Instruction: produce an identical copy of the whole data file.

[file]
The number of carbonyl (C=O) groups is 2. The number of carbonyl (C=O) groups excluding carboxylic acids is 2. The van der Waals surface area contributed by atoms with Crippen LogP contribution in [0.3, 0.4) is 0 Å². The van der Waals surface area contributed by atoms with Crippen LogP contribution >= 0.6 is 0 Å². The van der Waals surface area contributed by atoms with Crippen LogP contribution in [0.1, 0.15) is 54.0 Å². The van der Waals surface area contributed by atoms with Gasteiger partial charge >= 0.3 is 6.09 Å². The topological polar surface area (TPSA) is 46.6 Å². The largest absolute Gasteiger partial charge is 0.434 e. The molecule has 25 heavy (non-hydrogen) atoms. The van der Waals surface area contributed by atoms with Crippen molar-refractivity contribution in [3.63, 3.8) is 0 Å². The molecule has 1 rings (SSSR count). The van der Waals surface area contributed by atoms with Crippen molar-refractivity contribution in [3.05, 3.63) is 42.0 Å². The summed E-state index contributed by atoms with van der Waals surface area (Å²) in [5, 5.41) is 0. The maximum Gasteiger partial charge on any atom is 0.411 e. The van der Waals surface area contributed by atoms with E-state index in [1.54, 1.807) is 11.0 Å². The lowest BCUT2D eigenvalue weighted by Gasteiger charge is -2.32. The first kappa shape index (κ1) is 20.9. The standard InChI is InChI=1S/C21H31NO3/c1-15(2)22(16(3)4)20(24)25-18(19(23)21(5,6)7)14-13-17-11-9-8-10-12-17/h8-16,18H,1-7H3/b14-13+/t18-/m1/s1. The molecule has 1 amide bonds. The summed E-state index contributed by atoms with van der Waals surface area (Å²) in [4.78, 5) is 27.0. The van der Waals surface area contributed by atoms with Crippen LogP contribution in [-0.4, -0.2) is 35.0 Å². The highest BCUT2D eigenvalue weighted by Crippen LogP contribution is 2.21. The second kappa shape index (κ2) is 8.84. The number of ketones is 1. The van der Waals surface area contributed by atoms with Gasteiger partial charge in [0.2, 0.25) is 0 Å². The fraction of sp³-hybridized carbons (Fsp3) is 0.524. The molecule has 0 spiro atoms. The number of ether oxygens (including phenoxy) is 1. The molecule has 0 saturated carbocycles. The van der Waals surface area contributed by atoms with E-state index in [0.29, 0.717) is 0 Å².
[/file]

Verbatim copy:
The number of carbonyl (C=O) groups is 2. The number of carbonyl (C=O) groups excluding carboxylic acids is 2. The van der Waals surface area contributed by atoms with Crippen LogP contribution in [0.3, 0.4) is 0 Å². The van der Waals surface area contributed by atoms with Crippen LogP contribution >= 0.6 is 0 Å². The van der Waals surface area contributed by atoms with Crippen LogP contribution in [0.1, 0.15) is 54.0 Å². The van der Waals surface area contributed by atoms with Gasteiger partial charge >= 0.3 is 6.09 Å². The topological polar surface area (TPSA) is 46.6 Å². The largest absolute Gasteiger partial charge is 0.434 e. The molecule has 25 heavy (non-hydrogen) atoms. The van der Waals surface area contributed by atoms with Crippen molar-refractivity contribution in [3.63, 3.8) is 0 Å². The molecule has 1 rings (SSSR count). The van der Waals surface area contributed by atoms with Crippen molar-refractivity contribution in [3.05, 3.63) is 42.0 Å². The summed E-state index contributed by atoms with van der Waals surface area (Å²) in [5, 5.41) is 0. The maximum Gasteiger partial charge on any atom is 0.411 e. The van der Waals surface area contributed by atoms with E-state index in [1.54, 1.807) is 11.0 Å². The lowest BCUT2D eigenvalue weighted by Gasteiger charge is -2.32. The first kappa shape index (κ1) is 20.9. The standard InChI is InChI=1S/C21H31NO3/c1-15(2)22(16(3)4)20(24)25-18(19(23)21(5,6)7)14-13-17-11-9-8-10-12-17/h8-16,18H,1-7H3/b14-13+/t18-/m1/s1. The molecule has 1 amide bonds. The summed E-state index contributed by atoms with van der Waals surface area (Å²) in [4.78, 5) is 27.0. The van der Waals surface area contributed by atoms with Crippen LogP contribution in [-0.4, -0.2) is 35.0 Å². The highest BCUT2D eigenvalue weighted by Crippen LogP contribution is 2.21. The second kappa shape index (κ2) is 8.84. The number of ketones is 1. The van der Waals surface area contributed by atoms with Gasteiger partial charge in [0.2, 0.25) is 0 Å². The fraction of sp³-hybridized carbons (Fsp3) is 0.524. The molecule has 0 spiro atoms. The number of ether oxygens (including phenoxy) is 1. The molecule has 0 saturated carbocycles. The van der Waals surface area contributed by atoms with E-state index in [0.29, 0.717) is 0 Å².